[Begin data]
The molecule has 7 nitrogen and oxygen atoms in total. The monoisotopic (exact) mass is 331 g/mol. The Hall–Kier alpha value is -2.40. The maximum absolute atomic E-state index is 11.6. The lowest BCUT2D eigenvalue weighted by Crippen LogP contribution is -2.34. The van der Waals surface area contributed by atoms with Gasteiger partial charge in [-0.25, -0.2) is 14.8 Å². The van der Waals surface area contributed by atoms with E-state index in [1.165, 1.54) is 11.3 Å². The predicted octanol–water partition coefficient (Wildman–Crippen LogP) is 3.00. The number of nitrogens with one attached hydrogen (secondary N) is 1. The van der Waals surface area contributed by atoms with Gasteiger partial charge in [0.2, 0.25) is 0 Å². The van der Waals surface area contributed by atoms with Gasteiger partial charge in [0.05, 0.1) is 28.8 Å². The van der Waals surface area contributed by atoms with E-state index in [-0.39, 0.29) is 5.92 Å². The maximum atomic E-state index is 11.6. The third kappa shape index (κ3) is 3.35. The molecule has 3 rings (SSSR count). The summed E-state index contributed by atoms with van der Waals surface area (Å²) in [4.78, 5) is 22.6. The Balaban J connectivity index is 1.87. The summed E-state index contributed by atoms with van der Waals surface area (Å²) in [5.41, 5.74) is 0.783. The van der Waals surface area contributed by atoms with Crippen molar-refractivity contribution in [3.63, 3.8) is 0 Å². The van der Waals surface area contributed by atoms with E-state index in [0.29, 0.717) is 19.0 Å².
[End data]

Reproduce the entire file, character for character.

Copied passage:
The molecule has 7 nitrogen and oxygen atoms in total. The monoisotopic (exact) mass is 331 g/mol. The Hall–Kier alpha value is -2.40. The maximum absolute atomic E-state index is 11.6. The lowest BCUT2D eigenvalue weighted by Crippen LogP contribution is -2.34. The van der Waals surface area contributed by atoms with Gasteiger partial charge in [-0.25, -0.2) is 14.8 Å². The van der Waals surface area contributed by atoms with E-state index in [1.165, 1.54) is 11.3 Å². The predicted octanol–water partition coefficient (Wildman–Crippen LogP) is 3.00. The number of nitrogens with one attached hydrogen (secondary N) is 1. The van der Waals surface area contributed by atoms with Gasteiger partial charge in [0.2, 0.25) is 0 Å². The van der Waals surface area contributed by atoms with Gasteiger partial charge in [0.05, 0.1) is 28.8 Å². The van der Waals surface area contributed by atoms with E-state index in [-0.39, 0.29) is 5.92 Å². The maximum atomic E-state index is 11.6. The third kappa shape index (κ3) is 3.35. The molecule has 3 rings (SSSR count). The summed E-state index contributed by atoms with van der Waals surface area (Å²) in [4.78, 5) is 22.6. The Balaban J connectivity index is 1.87. The summed E-state index contributed by atoms with van der Waals surface area (Å²) in [5.41, 5.74) is 0.783. The van der Waals surface area contributed by atoms with Crippen molar-refractivity contribution in [3.63, 3.8) is 0 Å². The van der Waals surface area contributed by atoms with E-state index in [0.29, 0.717) is 19.0 Å².